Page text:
conclude that this presumption disappeared and was therefore
harmless beyond a reasonable doubt.
The "unlawful act"
presumption is a different matter. That did not utterly disappear
upon the introduction of certain evidence, but was merely, in the
words of the instruction, "not conclusive" and was "rebuttable by
the rest of the evidence." App. 96. The Court concludes that this
was not harmless only after looking to the entire record and
determining that it "simply is not clear on Davis' intent to kill
the victim," ante, at 411. I agree with the Court's
conclusion that this presumption was not harmless; but I think that
conclusion should have followed no matter what the record contained.
The Court feels empowered to
decide this case on the basis of an examination of the record
because the jury was "free to look beyond the unlawful act
presumption and to consider all the evidence on malice." Ante,
I agree that they were free to do
so. Indeed, I believe that they had to do so. (Surely the
instruction that something is "rebuttable" conveys to the reasonable
jury that they not merely may but must determine
whether it has been rebutted.) But what is the problem—what makes it
in my view utterly impossible to say beyond a reasonable doubt, from
an examination of the record, that the jury in fact found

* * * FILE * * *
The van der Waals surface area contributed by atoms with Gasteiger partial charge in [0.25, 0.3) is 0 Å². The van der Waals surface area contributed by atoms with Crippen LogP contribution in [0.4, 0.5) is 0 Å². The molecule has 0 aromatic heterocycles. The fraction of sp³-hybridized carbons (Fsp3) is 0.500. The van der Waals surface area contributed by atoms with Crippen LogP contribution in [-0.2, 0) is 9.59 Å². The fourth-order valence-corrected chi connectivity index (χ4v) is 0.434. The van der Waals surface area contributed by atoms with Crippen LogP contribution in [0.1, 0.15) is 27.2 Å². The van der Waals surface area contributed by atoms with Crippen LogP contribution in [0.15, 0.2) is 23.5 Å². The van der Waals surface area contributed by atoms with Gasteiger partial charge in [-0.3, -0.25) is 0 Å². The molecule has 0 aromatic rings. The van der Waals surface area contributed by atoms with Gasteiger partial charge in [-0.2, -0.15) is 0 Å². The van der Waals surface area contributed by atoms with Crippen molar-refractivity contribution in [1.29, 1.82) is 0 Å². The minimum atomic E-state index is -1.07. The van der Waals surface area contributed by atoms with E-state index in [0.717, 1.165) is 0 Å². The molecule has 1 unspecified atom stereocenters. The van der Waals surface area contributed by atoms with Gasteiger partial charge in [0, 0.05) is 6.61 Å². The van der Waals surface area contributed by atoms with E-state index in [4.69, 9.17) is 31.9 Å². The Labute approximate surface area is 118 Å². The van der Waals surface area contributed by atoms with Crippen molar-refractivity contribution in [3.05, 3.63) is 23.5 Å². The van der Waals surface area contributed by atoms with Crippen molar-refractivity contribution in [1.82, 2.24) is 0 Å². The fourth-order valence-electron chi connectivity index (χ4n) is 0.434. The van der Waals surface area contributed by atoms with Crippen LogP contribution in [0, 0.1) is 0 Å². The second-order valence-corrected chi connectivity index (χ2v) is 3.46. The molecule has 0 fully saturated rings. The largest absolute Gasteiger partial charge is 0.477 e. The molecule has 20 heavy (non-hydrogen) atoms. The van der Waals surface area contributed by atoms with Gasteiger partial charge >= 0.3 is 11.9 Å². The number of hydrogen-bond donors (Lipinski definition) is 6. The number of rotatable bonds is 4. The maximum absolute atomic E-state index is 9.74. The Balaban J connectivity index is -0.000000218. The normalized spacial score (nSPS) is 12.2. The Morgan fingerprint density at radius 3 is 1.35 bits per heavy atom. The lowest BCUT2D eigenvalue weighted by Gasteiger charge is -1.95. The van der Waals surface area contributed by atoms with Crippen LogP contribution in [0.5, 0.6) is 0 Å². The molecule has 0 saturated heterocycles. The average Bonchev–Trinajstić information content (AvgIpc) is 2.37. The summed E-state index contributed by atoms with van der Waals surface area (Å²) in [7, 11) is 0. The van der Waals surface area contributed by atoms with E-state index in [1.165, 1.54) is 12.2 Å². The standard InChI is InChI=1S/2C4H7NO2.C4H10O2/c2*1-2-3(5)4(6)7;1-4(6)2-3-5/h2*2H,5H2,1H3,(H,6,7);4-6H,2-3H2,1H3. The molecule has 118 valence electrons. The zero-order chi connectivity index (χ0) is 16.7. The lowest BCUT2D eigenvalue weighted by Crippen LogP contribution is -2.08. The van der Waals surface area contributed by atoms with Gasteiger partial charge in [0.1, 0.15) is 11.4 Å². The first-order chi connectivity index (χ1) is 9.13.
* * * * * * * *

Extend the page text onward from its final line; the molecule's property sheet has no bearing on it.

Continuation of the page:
guilt on a proper basis—is that the jury would have been examining
the evidence with the wrong question in mind. Not whether it
established malice beyond a reasonable doubt, but whether it was
sufficient to overcome (rebut) the improper presumption. Or, to put
the point differently, even if a reviewing court can properly assume
that the jury made the ultimate factual determination, it cannot
assume that it did so using the appropriate burden of proof. See
Carella v. California, 491 U.S. 263, 273, 109 S.Ct. 2419, 2424,
105 L.Ed.2d 218 (1989) (SCALIA, J., concurring in judgment).
Given the nature of the
instruction here, then, to determine from the "entire record" that
the error is "harmless" would be to answer a purely hypothetical
question, viz., whether, if the jury had been instructed
correctly, it would have found that the state proved the
existence of malice beyond a reasonable doubt. Such a hypothetical
inquiry is inconsistent with the harmless-error standard announced
in Chapman v. California, 386 U.S. 18, 24, 87 S.Ct. 824, 828,
17 L.Ed.2d 705 (1967) and reiterated by the Court today. "[T]he
issue under Chapman is whether the jury actually rested
its verdict on evidence establishing the presumed fact beyond a
reasonable doubt, independently of the presumption." Ante, at
404 (emphasis added). See also Bollenbach v. United States,
326 U.S. 607, 614, 66 S.Ct. 402, 406, 90 L.Ed. 350 (1946) ("the
question is not whether guilt may be spelt out of a record, but
whether guilt has been found by a jury according to the procedure
and standards appropriate for criminal trials"). While such a
hypothetical inquiry ensures that the State has, in fact, proved
malice beyond a reasonable doubt, it does not ensure that it has
proved that element beyond a reasonable doubt
to the satisfaction of a jury.
For the foregoing
reasons, I join all except footnote 6 and Part III of the Court's
opinion and concur in the judgment of the Court.